Harbour Bridge collapse…
By Leonard Gildarie
As workers of the Demerara Harbour Bridge battle to repair a sunken section, its management yesterday said that normalcy cannot be expected before tomorrow. Pedestrians and bikers were late yesterday allowed to start crossing.
Today, light vehicles will be facilitated once works to stabilize the most western section are completed, says General Manager, Rawlston Adams.
A pontoon loaned by businessman, Eddie Vieira, to help float the sunken section so that the original one could be installed, did not work, but Adams remains confident that they can still meet the intended deadlines.
Like Monday night, staffers were prepared to work through last night. Several huge floodlights were on the scene.
At the Vreed-en-Hoop and Stabroek Stellings, there were orderly crowds under the watchful eyes of the police. Monday’s confusion was absent and passengers were compelled to join a swiftly moving line.
The delays overall were minimal.
Earlier yesterday, employees working round the clock, managed to raise the sunken section, but a low tide delayed critical activities in the morning period. It was a waiting game for workers.
Emergency measures were in place for minibuses to take passengers to the high span of the structure, from where they would walk to the western side.
On Monday, the first and second spans (numbers 60 and 61) on the western end of the structure collapsed around 06:45hrs, after the connections to a temporary pontoon broke.
Bridge management says that it has been on a scheduled maintenance to replace the corroded connections and works had been done over the weekend. Preparatory works for the replacement, including dredging, have been underway for some six months now.
The collapse had immediately resulted in severe fallout as thousands of vehicles and commuters were left stranded on both sides of the river.
It is a critical link between the city and West Demerara as well as Essequibo.
According to Adams, during an early morning inspection with reporters yesterday, works are almost 80% complete with the critical, submerged section of the bridge totally out of water.
The “work is tide sensitive”, the official stressed.
He made it clear it is not a case of the emergency crew not working but that the water has to be of a certain level.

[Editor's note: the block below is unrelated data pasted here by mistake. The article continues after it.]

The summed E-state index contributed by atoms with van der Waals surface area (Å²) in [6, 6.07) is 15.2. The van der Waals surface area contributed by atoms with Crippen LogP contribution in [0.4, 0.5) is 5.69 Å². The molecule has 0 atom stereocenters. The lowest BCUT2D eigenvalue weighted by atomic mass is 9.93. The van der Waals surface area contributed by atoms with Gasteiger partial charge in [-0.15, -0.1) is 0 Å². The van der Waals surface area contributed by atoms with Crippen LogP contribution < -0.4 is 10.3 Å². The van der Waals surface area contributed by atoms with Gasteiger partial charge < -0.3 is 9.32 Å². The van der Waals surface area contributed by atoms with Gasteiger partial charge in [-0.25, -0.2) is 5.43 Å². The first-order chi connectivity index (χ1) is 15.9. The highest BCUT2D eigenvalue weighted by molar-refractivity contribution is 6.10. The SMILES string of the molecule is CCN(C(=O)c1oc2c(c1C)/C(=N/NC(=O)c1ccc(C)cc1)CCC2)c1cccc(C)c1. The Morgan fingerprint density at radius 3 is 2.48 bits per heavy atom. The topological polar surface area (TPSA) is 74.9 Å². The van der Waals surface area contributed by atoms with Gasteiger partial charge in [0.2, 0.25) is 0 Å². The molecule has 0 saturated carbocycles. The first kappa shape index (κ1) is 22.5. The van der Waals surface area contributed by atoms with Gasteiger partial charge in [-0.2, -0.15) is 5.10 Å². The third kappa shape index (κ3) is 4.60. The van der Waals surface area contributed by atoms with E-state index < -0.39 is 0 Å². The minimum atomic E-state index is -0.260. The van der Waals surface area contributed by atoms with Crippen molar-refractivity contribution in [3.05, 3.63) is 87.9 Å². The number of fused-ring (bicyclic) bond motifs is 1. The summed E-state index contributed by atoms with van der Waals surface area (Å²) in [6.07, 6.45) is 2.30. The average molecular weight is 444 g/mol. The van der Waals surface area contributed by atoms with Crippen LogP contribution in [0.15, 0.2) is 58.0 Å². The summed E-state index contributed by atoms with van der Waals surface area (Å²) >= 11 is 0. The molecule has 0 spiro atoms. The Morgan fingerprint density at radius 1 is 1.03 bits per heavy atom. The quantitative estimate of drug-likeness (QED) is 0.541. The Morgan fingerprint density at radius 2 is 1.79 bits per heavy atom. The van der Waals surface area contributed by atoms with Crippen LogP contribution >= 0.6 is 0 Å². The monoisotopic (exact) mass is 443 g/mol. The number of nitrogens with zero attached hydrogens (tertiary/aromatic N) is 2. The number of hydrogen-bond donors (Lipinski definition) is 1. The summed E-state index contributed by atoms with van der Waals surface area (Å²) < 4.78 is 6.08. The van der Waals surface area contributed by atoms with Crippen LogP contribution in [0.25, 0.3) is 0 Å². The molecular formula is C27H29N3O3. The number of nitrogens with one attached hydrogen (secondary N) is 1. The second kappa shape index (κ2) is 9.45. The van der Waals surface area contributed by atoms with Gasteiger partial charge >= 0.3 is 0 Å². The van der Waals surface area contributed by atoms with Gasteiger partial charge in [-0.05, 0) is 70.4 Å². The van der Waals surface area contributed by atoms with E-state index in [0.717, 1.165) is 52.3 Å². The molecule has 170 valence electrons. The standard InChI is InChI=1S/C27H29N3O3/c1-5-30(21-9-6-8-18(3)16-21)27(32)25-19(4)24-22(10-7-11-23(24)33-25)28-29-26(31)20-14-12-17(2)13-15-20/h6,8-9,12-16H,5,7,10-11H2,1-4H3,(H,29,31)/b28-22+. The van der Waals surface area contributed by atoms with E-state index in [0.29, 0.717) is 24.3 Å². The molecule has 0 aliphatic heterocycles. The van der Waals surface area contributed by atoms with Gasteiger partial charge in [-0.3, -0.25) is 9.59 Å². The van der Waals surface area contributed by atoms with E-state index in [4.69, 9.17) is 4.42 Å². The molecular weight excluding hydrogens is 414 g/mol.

While Adams was unable to estimate a cost of the emergency, he noted that it would be a significant amount, involving resources of the Demerara Harbour Bridge. These include pontoons, pumps, fuel, overtime and gas. There was no work contracted out.
According to Adams, the bridge is in good working order, and there is no “imminent danger”.
The bridge’s 20-year lifespan expired in 1998 and a heavy maintenance programme and hundreds of millions of dollars in government subsidies have added yet another 10 years of life, the General Manager said in response to questions.
However, it was pointed out that the large number of vehicles hitting the country’s roads may see the bridge being severely challenged in the coming four to five years, essentially making it “inefficient”.
Adams insisted that the bridge has enough experienced staffers to handle the salvaging of the sunken pontoon, with some staffers working with the structure, commissioned in July 1978, in excess of 30 years.
The closure of the bridge was described as a nightmare by those who essentially depend on it in various ways for their livelihood.
There were trucks parked with broken rice destined for Bounty Farms and one with sawn lumber.
Some vehicles had come from as far as Essequibo Coast.
One enterprising teen was seen sleeping in a hammock at the side of one of the trucks.
At the Vreed-en-Hoop area, the traffic continued to be heavy yesterday with everyone heading to the speedboat facilities where emergency measures have been put in place to allow vessels to ferry passengers until midnight. Police continued to man the roadblock at the junction there to prevent congestion.
Vehicles belonging to city workers and others lined several roads leading to the area.
It was another lucrative day for the speedboat operators.
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